Building Hope in Spokane Through Collective Impact

The ZoNE at the Northeast Community Center is built on strong partnerships. This coalition has gathered and distributed over 2,000 toiletry/cleaning supplies and distributed over 3,000 face masks. And these numbers don’t include the coordination of large-scale food distributions at the NE Community Center, delivery of school meals to families, and other community food efforts.
Amber Waldref

Amber Waldref

Director, The ZoNE

How does a community work together to solve challenges? Usually, an organization (a Chamber of Commerce) or sector (higher-ed) or community group (neighborhood council) tries to create changes on their own.  This has been the preferred approach to problem-solving and investing in our communities, but it rarely works to create sustainable, lasting changes in economic, health or education outcomes, especially in neighborhoods and populations that have suffered from inequitable investment or access to resources for many years.


Collective impact is an approach to creating systems change that, usually through a backbone organization, brings partners together around shared goals, aligns actions and strategies, and uses data to drive investment and measure impact across multiple activities. In Spokane, we have been using this approach, blending with other models like Asset-Based Community Development and Promise Neighborhoods to bring residents, schools, and multi-sectors organizations together to build hope and opportunity in the neighborhoods of Northeast Spokane.

The ZoNE at the Northeast Community Center is built on strong partnerships. Through these partnerships, we have been able to accomplish some incredible outcomes, especially as we responded to the pandemic over the past year.


What does it mean to build a successful partnership? Trusted relationships. Letting go of one’s ego and the way “things have always been done” at one’s organization. Being willing to embrace a shared opportunity/future vision even though it may seem impossible. This isn’t easy work! For instance, it has taken us years (6+ years!) to build partnerships with local schools as well as Administrators and Board members at Spokane Public Schools. (And there is still more work to do!). But because of the relationships we have developed between over 50 partners organizations, school principals, and neighborhood leaders, we were able to quickly respond to the economic/health impacts of stay-at-home orders last year by creating an emergency task force that delivered over 61,000 boxes/meals to families in NE Spokane.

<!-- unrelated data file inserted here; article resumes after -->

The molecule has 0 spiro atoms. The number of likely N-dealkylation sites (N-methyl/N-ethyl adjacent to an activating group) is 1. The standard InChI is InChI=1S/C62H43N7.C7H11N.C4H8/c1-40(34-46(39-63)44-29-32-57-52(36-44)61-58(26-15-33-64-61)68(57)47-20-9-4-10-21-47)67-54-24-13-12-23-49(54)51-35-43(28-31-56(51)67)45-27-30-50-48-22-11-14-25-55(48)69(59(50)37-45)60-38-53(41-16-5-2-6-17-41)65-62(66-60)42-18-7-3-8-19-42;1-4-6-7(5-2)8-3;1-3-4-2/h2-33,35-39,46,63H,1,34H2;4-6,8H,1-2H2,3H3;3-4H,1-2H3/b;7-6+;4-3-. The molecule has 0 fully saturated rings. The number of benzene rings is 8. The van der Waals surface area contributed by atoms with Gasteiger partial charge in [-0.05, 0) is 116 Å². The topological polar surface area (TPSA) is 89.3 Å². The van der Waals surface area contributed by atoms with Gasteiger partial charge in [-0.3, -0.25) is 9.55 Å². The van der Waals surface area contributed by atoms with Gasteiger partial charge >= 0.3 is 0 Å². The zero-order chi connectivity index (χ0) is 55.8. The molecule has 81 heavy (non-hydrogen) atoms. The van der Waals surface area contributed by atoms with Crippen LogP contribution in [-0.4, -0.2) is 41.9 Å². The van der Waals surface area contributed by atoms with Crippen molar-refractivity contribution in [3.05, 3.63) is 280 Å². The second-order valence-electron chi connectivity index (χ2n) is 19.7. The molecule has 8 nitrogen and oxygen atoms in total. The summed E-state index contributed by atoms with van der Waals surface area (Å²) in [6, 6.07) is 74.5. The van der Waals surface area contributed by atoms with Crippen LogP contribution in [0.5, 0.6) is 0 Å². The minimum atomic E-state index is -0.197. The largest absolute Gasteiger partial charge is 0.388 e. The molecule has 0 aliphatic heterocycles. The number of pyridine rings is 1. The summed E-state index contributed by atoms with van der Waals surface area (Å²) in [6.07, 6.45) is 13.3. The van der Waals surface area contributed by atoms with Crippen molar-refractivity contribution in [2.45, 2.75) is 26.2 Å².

This coalition also raised funds, gathered and distributed over 2,000 toiletry/cleaning supplies and distributed over 3,000 face masks.  And these numbers don’t include the coordination of large-scale food distributions at the NE Community Center, delivery of school meals to families, and other community food efforts.

As a partnership that is focused on 2Generational strategies to impact student achievement, we were well-positioned during the pandemic to take advantage of emergency funding opportunities to implement strategies we had already identified (pre-pandemic) to advance mental health and sense of belonging of both youth and adults.
In Summer 2020, we catalyzed 4 youth and adult “virtual” peer groups hosted by a variety of trusted organizations in the community. 75% of participants reported a strong sense of belonging to community after completing these programs compared to 41% when starting.

We’ve learned a few things about building partnerships along our journey. Different people define “partnership” differently. This can lead to miscommunication and frustration among partners. Our goal this year is to better define what it means to be a ZoNE partner at different levels of commitment so there is common understanding.

Another learning: building trust and partnership between/with residents who have been left behind systemically is much harder work than engaging organizations! If you truly want to engage residents, students and families in co-designing solutions, it is imperative to invest time and resources in building leadership capacity and compensating trusted messengers in the community.

The ZoNE is proud to be a part of the WA Cradle to Career Advocacy Network because we believe in (and can demonstrate) the power of partnerships in supporting thriving families and closing the achievement gap for our students using a collective impact model that engages the whole family and community. We are learning so much from other “backbones” across the state and sharing best practices as we all work to elevate the voice, assets and challenges of our most marginalized students and families.

By investing in these localized initiatives that provide coordination and advance data-driven impact, Washington State can make huge strides towards increased equity in education, healthier communities, and increased employment and opportunity for all.

For more information on The ZoNE, please visit www.thezonespokane.org.

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